Oksana Sarkisova: “Life As It Should Be?” Early Non-fiction Cinema in Russia From Kulturfilm to Documentary

Einleitung:

“Fact is not the whole lruth yet, it is only the raw material from which one should cast, extract the real truth of the art.”
M. Gorkii

Early Years: The Directions of Experiment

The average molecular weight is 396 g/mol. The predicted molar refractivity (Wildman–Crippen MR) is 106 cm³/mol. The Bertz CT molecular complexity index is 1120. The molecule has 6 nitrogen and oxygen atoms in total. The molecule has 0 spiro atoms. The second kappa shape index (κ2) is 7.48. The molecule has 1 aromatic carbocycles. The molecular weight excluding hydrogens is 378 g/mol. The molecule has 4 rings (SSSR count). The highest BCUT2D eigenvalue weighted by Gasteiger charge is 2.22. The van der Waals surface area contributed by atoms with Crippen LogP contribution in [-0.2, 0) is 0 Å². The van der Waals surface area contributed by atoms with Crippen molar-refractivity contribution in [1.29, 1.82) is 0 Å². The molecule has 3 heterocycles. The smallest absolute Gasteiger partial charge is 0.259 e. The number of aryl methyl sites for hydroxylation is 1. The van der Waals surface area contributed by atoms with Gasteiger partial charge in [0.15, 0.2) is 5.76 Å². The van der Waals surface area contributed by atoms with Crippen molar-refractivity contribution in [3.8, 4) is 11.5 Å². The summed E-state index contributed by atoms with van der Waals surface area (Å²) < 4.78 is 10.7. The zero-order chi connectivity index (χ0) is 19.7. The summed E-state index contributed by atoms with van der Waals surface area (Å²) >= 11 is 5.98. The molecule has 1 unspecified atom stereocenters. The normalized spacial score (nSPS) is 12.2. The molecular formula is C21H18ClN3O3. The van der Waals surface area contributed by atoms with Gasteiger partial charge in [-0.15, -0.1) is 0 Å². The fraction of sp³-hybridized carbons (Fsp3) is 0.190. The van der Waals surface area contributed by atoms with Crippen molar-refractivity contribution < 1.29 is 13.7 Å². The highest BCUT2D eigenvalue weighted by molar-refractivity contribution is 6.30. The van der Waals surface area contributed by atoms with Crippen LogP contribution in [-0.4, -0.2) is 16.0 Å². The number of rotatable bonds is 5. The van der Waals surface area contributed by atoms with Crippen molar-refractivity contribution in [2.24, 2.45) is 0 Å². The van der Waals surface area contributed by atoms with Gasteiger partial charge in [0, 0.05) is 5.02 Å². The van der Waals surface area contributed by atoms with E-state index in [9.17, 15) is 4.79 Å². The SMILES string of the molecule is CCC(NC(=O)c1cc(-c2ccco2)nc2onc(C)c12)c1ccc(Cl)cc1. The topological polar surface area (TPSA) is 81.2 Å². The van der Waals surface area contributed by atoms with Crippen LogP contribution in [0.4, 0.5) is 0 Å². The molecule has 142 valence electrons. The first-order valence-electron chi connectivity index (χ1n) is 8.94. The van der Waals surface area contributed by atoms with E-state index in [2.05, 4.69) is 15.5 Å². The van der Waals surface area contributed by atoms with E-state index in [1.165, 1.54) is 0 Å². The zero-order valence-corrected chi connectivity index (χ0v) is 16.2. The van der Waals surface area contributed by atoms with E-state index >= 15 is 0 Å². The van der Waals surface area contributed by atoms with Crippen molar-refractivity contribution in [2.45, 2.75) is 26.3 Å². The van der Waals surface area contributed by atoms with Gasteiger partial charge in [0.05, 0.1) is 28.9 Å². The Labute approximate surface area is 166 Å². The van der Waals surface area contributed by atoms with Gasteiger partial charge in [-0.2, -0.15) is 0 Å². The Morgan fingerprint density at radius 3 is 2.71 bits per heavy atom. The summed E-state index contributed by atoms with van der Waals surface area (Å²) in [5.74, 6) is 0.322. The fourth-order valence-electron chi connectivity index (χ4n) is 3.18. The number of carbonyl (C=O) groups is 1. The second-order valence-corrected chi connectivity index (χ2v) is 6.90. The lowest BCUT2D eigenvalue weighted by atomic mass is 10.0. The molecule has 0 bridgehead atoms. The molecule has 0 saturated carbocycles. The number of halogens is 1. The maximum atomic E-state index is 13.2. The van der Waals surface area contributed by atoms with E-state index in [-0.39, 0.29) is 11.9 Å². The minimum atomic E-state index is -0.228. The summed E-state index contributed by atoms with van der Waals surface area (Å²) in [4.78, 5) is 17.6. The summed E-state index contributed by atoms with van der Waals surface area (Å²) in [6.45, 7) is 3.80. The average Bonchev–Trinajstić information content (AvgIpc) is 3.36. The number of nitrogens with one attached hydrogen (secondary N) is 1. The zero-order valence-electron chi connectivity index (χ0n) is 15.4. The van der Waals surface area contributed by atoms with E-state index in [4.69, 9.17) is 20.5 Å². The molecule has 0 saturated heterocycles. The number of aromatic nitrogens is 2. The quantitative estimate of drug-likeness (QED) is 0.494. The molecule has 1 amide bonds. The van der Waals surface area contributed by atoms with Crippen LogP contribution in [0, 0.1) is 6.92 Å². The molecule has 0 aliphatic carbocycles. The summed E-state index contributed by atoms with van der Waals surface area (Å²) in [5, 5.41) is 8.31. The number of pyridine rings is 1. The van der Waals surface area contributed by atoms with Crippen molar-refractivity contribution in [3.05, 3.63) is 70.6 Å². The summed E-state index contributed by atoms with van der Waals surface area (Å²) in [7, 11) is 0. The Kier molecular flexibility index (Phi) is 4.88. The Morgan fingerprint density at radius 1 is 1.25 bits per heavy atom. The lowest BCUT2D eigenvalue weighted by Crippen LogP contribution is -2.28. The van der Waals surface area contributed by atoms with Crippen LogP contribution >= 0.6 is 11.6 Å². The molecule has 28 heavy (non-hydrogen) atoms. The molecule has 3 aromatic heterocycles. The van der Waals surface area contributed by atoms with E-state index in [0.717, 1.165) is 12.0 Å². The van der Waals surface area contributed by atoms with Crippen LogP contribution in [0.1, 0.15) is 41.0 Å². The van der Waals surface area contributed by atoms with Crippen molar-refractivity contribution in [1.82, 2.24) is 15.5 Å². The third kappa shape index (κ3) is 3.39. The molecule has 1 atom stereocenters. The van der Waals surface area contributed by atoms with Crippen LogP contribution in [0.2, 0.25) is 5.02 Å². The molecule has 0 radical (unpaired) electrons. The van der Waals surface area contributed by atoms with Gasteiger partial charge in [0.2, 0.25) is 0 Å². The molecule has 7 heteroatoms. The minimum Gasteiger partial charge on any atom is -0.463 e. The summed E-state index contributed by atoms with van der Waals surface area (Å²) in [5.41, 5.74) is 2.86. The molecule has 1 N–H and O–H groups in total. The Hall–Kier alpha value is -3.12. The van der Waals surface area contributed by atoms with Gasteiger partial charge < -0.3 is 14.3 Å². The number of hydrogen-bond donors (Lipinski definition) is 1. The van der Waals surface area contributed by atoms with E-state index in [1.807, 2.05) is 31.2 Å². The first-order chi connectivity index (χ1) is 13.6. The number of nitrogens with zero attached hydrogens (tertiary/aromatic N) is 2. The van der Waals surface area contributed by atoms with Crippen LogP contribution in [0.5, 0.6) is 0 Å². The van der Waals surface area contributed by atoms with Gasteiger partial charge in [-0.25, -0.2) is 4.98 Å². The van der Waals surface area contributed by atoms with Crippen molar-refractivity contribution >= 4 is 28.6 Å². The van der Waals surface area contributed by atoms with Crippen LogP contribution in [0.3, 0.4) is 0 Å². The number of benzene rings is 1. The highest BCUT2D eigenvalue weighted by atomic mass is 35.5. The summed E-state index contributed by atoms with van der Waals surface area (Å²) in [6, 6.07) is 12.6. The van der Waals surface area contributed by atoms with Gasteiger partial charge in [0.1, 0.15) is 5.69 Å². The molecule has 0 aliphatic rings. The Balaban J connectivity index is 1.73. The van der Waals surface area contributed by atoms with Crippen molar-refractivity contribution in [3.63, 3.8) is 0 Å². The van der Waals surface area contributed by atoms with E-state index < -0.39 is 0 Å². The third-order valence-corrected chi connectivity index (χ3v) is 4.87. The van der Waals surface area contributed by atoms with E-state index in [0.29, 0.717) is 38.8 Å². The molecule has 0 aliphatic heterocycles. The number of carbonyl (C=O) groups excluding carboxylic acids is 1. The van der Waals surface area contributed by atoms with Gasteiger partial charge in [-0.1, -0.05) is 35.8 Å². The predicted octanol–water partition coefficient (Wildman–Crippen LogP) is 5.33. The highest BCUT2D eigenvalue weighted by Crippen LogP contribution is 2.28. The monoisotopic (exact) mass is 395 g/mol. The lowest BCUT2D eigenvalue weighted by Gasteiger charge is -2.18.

Documentary cinema, whose birth is declared by its loyal historians to coincide with the very appearance of filmmaking, was not originally a self-evident concept. There is a common sense logic in the claim that Arrival of the Train by brothers Lumière was the first documentary. But here we encounter a serious contradiction: is it valid to project a concept that appeared much later (particularly on a scale of the short life of cinema itself) on the period that was not aware of the ensuing conceptual developments? While cinematographic tableaux vivants, recording the flow of life, were among the first film productions, early filmmakers and critics employed a variety of terms to denote what nowadays would fall under the classificatory concept of documentary: kulturfilms, educational films, nonfiction, enlightening films, scientific films, and so on. ln its early years, while cinema was still considered a plebeian entertainment, a number of so-called “film reform movements” arose in the countries with actively developing cinematographic fields. Following the European pattern, the Russian film reform movement attempted to “tame” the rapidly expanding the world of mass entertainment. While the market was dominated by French companies, notably Pathé and Gaumont, local institutions made sporadic attempts to win over the audience. They ranged from the allowances from the Imperial Russian Technical Society in 1897/98 for purchasing a film projector and opening the departments of “scientific cinemas” in the regions of the empire to a special congress of “useful entertainment”, convened in Kharkov in 1915 by the local Literacy Society. The resolution of the congress included an appeal to public associations for “production and distribution of the films, illustrating primarily the life of our country in all its variety, both contemporary and historical, as well as life in other countries in most representative scenes”. The years before the First World War saw the appearance of such “useful” films, produced in some cases against market rationality. In 1911, the Khanzhonkov film company, one of the largest in Russia at the time, organized a “scientific department”, making The Defense of Sevastopol (1911), a 100-minute feature film, which included staged scenes from the Crimean War (1853- 1856) interspersed with photographs of military actions and takes of the Crimean War veterans. A year later saw the production of the historical film 1812 glorifying the victory over Napoleon, and the moralizing Alcoholism and its consequences. Both were the early examples of the future directions in the so-called “cultured” cinema: history (inspiring and patriotic) and everyday customs (outlining desired and non-desired behavior). …

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